# Here’s a simple explanation of Stephen Hawking’s greatest contribution to science

Mathematical physicist and cosmologist Stephen Hawking was best known for his work exploring the relationship between black holes and quantum physics.

A black hole is the remnant of a dying supermassive star that’s fallen into itself; these remnants contract to such a small size that gravity is so strong even light cannot escape from them.

Black holes loom large in the popular imagination – schoolchildren ponder why the whole universe doesn’t collapse into one. But Hawking’s careful theoretical work filled in some of the holes in physicists’ knowledge about black holes.

Why do black holes exist?

The short answer is: Because gravity exists, and the speed of light is not infinite.

Imagine you stand on Earth’s surface, and fire a bullet into the air at an angle. Your standard bullet will come back down, someplace farther away.

Suppose you have a very powerful rifle. Then you may be able to shoot the bullet at such a speed that, rather than coming down far away, it will instead “miss” the Earth. Continually falling, and continually missing the surface, the bullet will actually be in an orbit around Earth.

If your rifle is even stronger, the bullet may be so fast that it leaves Earth’s gravity altogether. This is essentially what happens when we send rockets to Mars, for example.

Now imagine that gravity is much, much stronger. No rifle could accelerate bullets enough to leave that planet, so instead you decide to shoot light.

While photons (the particles of light) do not have mass, they are still influenced by gravity, bending their path just as a bullet’s trajectory is bent by gravity. Even the heaviest of planets won’t have gravity strong enough to bend the photon’s path enough to prevent it from escaping.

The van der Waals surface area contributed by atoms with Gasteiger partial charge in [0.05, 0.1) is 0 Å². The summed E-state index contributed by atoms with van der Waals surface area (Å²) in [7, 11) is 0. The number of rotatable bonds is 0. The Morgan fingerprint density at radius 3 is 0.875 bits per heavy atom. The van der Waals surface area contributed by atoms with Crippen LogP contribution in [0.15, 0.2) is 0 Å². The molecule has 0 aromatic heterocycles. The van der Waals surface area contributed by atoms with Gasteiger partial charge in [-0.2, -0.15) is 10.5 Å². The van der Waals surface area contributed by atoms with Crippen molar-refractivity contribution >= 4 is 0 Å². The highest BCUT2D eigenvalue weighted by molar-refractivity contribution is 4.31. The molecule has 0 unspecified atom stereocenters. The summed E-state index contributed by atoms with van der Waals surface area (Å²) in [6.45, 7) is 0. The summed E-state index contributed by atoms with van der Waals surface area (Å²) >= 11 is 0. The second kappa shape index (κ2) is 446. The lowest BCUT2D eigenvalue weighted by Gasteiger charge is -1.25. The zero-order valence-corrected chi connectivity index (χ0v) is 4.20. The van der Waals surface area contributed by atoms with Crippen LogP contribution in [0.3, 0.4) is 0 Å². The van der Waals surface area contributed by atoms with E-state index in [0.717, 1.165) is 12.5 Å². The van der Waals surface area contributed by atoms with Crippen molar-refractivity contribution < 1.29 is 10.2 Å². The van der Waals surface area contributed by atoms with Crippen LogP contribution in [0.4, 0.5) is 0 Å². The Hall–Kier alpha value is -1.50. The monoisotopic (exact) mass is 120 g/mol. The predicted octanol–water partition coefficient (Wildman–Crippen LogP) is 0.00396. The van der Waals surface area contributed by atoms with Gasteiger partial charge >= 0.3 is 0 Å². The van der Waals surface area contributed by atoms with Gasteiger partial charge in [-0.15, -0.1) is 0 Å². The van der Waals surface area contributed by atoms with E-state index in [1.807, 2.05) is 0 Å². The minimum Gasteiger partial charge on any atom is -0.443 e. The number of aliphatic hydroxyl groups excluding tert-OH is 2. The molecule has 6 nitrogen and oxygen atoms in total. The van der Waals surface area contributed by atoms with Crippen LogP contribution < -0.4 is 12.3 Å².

But black holes are not like planets or stars, they are the remnants of stars, packed into the smallest of spheres, say, just a few kilometers in radius.

Imagine you could stand on the surface of a black hole, armed with your ray gun. You shoot upwards at an angle and notice that the light ray instead curves, comes down and misses the surface! Now the ray is in an “orbit” around the black hole, at a distance roughly what cosmologists call the Schwarzschild radius, the “point of no return.”

Thus, as not even light can escape from where you stand, the object you inhabit (if you could) would look completely black to someone looking at it from far away: a black hole.

But Hawking discovered that black holes aren’t completely black?

My previous description of black holes used the language of classical physics – basically, Newton’s theory applied to light. But the laws of physics are actually more complicated because the universe is more complicated.

In classical physics, the word “vacuum” means the total and complete absence of any form of matter or radiation.

But in quantum physics, the vacuum is much more interesting, in particular when it is near a black hole. Rather than being empty, the vacuum is teeming with particle-antiparticle pairs that are created fleetingly by the vacuum’s energy, but must annihilate each other shortly thereafter and return their energy to the vacuum.

You will find all kinds of particle-antiparticle pairs produced, but the heavier ones occur much more rarely. It’s easiest to produce photon pairs because they have no mass. The photons must always be produced in pairs so they’re moving away from each other and don’t violate the law of momentum conservation.

Now imagine that a pair is created just at that distance from the center of the black hole where the “last light ray” is circulating: the Schwarzschild radius. This distance could be far from the surface or close, depending on how much mass the black hole has.

And imagine that the photon pair is created so that one of the two is pointing inward – toward you, at the center of the black hole, holding your ray gun. The other photon is pointing outward.

(By the way, you’d likely be crushed by gravity if you tried this maneuver, but let’s assume you’re superhuman.)